In order to take part we would need a vehicle that wouldn’t get stuck in the sand.  Easy you might think,  but actually of all the hundreds of SUV’s available very few are suitable for driving off-road over steep dunes.  We have a monster GMC Yukon,  which looks tough and rugged,  but when it comes to going in the desert, it is a lame duck.   In fact the leader of our trip has a list of banned vehicles, because there have been so many problems with them on previous expeditions.  Unfortunately the Yukon is near the top of that list.  The majority of 4wd vehicles only engage 4wd after the tires start slipping,  and in sand that is already too late.  You also need low ratio gears, the ability to lock differential (and I know what that means), and enough room to carry water, fuel, food and camping gear for 10 days.  When you start looking for all of those features the list becomes very meagre.  After consulting local experts, our list came down to: Nissan Patrol,  Landrover Discovery, Range Rover, Toyoto Landcruiser, Toyoto Prado, Nissan Pathfinder,  or a Toyoto Pick-up (which the DH fancied so we could carry our camels in the back)IMG_0086 Our local expert told us to leave out the Landrover and Range Rover as they would mark us out as rich B**stds ideal for kidnapping or carjacking, (yes seriously).  As I researched the second hand car market in Riyadh,  it became increasingly obvious that these cars were like gold dust, even the pick-up is apparently back ordered.  If we couldn’t get the right car,  we wouldn’t be able to go on the trip.  Then one of the DH’s colleagues offered to help as he knew a yemeni car dealer who acts on behalf of a prince, selling off second hand vehicles with low mileages that the prince wishes to trade in.   We rushed to buy a second hand Nissan Patrol only to find that it had been sold an hour earlier to someone who turned up with the cash in hand,  while we were still trying to get the money out of the bank.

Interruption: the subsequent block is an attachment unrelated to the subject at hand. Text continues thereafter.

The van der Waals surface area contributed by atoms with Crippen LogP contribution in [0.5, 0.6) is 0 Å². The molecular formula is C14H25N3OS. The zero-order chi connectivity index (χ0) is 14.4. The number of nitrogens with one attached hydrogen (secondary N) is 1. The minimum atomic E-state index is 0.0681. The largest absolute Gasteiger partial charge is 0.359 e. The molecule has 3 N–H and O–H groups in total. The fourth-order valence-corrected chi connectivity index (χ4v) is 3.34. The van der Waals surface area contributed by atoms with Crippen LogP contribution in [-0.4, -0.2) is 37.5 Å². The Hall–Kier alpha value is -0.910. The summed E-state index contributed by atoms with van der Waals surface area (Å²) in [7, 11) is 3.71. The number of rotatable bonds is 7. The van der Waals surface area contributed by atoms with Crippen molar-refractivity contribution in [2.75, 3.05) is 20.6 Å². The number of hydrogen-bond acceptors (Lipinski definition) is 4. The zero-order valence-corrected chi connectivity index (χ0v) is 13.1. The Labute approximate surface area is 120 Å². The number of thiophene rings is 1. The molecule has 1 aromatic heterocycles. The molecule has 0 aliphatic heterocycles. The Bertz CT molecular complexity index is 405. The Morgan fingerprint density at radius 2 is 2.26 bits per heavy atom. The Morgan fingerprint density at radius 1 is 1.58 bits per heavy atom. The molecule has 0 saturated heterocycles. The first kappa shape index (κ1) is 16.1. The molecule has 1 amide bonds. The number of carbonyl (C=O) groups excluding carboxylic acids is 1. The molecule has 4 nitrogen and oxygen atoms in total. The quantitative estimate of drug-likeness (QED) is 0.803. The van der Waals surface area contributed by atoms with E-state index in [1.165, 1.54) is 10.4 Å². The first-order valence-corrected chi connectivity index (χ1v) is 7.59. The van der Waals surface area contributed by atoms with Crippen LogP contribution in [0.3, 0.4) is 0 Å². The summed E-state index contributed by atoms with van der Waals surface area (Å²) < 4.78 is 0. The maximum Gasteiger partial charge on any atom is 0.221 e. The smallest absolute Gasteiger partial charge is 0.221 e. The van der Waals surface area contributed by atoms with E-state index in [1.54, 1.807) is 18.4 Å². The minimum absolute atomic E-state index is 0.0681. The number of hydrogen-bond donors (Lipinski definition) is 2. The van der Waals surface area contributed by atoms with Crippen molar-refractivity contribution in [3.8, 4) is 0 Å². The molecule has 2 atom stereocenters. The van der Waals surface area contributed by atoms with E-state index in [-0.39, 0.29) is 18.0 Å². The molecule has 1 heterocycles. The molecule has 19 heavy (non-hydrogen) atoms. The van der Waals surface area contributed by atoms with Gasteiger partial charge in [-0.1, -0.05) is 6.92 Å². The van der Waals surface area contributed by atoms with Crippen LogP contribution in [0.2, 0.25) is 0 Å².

So having said he didn’t want to buy a new car the DH took matters into his own hands and acquired his new ‘baby’,  a Toyoto FJ cruiser,  beloved of texan hairdressers, but here considered a boy-racer car… Is that the male menopause I hear you ask?  He is secretly or perhaps not so secretly delighted with it as all the young staff in his office have asked him to take them dune riding.   As far as I was concerned at least we had a ride,  I only have two other words on the subject; boys’ toys.